Already in the title, two references meet: Apocalypto by Mel Gibson and Apocalypse Now by Francis Ford Coppola. One is a mystifying ethno-epos, the other an educational anti-war film. The term apocalypse incorporates both the religious connotation of revelation and the mythical connotation of doom. A documentation about disaster movies Made in Hollywood is the central theme of Apocalypto Now. However, the film clips are interrupted by scenes from current documentaries on climate change – fiction meets facts.
No disaster film can go without suffering and salvation. Jonathan Horowitz’s thesis is that disaster films have replaced religion as an important ritual in modern society. Thus, he uses its instruments to communicate a well-disguised call for climate protection.
A narrator guides the viewers through the short history of the disaster movie. Slapstick-like silent film scenes are provided opposite current forecasts on climate change. With every real disaster, the economy of the disaster film slumped. The film The Towering Inferno from 1974 made the disaster itself the star of the film, and the film Earthquake was shown with Sensurround technology – making the cinema chairs vibrate. The disaster film grew with the continuous improvement of special effects.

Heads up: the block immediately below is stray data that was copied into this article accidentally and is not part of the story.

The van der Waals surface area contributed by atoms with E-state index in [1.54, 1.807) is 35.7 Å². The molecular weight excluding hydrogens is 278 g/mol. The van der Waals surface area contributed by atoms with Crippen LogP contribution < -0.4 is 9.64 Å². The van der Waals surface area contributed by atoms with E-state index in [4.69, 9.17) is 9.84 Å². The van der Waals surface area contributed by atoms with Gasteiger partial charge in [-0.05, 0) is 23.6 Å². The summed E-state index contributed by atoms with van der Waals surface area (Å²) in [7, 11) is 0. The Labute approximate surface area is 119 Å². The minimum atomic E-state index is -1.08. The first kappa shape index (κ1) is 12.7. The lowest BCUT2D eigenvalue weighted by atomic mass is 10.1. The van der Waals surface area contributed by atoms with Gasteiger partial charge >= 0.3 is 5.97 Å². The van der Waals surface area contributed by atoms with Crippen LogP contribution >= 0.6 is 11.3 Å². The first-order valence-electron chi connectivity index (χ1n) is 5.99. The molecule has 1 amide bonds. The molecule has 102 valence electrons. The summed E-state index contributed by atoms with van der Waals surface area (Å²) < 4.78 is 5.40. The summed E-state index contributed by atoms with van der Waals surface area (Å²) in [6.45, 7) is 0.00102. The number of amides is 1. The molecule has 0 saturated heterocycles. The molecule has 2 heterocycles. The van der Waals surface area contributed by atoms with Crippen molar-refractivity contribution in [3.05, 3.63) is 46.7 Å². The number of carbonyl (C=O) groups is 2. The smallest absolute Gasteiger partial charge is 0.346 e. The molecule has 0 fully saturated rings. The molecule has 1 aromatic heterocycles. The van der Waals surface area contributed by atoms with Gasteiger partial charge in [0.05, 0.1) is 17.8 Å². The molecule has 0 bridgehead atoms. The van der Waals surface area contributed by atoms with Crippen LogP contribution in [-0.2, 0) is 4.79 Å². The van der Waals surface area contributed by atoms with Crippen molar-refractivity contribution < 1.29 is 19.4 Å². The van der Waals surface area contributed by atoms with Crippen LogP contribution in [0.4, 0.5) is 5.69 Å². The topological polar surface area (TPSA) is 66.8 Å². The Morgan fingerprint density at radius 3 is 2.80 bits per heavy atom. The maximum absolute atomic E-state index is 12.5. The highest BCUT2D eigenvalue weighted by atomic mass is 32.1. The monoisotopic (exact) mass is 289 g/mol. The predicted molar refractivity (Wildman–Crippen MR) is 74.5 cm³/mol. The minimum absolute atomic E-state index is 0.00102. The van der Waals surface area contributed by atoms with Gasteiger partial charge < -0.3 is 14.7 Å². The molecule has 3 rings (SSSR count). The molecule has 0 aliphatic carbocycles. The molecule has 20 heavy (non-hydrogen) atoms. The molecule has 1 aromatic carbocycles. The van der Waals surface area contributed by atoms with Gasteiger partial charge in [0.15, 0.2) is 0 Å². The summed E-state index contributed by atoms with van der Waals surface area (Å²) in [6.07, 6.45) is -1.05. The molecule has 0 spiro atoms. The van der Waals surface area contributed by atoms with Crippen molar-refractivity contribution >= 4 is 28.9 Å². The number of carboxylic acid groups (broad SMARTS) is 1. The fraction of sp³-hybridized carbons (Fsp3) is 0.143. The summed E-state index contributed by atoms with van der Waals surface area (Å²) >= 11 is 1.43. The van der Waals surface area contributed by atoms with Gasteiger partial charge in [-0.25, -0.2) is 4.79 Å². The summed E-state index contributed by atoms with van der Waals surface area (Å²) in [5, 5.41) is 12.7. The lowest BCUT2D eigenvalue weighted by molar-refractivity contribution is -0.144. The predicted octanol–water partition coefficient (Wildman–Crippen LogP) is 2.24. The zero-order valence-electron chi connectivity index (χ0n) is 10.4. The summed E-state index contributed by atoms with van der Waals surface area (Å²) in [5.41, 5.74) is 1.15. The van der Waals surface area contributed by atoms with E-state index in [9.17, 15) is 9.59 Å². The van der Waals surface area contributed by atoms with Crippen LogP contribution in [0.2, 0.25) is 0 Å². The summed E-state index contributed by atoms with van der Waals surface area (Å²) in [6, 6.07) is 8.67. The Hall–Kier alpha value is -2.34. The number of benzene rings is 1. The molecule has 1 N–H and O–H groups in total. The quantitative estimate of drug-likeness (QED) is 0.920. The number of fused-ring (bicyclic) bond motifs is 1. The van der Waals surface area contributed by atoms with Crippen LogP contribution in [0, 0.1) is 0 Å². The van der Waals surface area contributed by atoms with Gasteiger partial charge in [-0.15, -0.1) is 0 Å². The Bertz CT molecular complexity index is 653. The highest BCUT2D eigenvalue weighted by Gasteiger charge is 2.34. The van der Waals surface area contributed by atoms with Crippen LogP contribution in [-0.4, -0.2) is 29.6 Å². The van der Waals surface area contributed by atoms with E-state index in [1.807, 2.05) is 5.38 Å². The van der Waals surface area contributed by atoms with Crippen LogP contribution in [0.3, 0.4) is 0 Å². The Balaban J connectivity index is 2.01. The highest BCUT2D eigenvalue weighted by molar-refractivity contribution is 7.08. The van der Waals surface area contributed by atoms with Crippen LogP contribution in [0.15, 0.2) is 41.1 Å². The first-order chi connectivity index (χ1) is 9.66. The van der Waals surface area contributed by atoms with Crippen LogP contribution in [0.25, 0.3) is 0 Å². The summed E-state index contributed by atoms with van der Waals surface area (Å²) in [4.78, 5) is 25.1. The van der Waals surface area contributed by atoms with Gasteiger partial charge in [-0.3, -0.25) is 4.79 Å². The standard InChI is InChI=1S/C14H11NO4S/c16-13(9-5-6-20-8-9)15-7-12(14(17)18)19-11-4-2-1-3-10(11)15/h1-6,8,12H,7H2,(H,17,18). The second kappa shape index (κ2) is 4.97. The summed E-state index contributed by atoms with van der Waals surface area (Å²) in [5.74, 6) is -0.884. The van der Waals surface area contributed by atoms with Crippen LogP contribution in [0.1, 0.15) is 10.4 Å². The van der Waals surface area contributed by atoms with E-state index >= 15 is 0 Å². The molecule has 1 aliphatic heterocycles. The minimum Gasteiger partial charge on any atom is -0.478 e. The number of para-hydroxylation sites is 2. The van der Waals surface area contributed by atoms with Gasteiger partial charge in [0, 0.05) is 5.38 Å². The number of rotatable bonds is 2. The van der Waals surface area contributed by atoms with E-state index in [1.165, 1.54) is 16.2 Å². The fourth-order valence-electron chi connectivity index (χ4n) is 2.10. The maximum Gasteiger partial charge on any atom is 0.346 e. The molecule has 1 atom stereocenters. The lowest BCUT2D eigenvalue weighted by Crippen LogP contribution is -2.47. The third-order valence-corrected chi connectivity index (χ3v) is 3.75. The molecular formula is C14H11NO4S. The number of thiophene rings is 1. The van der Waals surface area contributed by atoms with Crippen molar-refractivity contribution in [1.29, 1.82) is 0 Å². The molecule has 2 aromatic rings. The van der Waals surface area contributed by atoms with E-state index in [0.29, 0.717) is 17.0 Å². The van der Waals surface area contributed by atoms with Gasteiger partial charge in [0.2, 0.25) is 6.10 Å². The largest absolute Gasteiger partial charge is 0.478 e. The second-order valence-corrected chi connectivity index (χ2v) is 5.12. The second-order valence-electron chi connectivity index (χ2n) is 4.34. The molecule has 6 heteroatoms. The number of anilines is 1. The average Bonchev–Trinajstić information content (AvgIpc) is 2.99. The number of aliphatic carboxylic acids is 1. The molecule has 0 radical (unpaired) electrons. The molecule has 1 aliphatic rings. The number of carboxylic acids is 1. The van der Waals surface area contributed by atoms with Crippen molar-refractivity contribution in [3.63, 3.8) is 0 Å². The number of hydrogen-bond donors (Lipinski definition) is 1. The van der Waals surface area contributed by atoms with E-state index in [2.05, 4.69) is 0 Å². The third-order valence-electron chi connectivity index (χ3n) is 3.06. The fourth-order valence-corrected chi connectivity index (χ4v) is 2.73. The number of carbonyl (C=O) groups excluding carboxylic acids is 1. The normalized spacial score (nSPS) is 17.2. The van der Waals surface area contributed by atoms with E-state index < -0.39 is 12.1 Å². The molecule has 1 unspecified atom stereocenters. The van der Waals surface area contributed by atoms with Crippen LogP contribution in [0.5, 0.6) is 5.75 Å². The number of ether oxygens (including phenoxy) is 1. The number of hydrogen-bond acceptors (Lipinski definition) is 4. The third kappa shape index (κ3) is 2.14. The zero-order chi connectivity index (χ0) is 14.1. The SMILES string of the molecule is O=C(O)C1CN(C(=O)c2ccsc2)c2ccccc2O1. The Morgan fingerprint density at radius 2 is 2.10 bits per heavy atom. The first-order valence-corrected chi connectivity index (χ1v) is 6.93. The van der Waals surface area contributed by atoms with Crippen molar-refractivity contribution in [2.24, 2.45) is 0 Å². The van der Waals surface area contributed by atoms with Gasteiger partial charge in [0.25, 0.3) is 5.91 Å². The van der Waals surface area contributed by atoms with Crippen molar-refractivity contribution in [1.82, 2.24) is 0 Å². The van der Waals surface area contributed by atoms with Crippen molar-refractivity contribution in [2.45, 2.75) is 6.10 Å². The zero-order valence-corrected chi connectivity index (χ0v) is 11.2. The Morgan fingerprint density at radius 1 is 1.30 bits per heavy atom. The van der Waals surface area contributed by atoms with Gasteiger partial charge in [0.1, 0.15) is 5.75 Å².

After two thirds of the film, Jonathan Horowitz stops the flood of images with a black screen. James Woolsey, the former CIA president, warns about the speed of politics on the example of Roosevelt and the car industry in Detroit. Then Jonathan Horowitz gathers all his emotional power: a photo of Stephen Hawkins in his wheelchair who is making a wake-up call in his computer voice is followed by a church scene in which a young handicapped woman suddenly has the strength to get up out of her wheelchair – a miracle. Should everyone be brave and leave their secure position, the metaphorical wheelchair?
With this montage, Jonathan Horowitz says that every fictional production like Apocalypto Now could be the reality today. The artist had had solar panels installed on the museum roof for the installation. Pleasure principle and climate protection are not mutually exclusive – the pleasure in the images of the disaster and climate-neutral behaviour can be brought together. Acting in this – seemingly ambivalent – way is possible today.
works as a freelance author and curator in Berlin
Translation: Nicola Mahoney
Copyright: Goethe-Institut e. V. 2009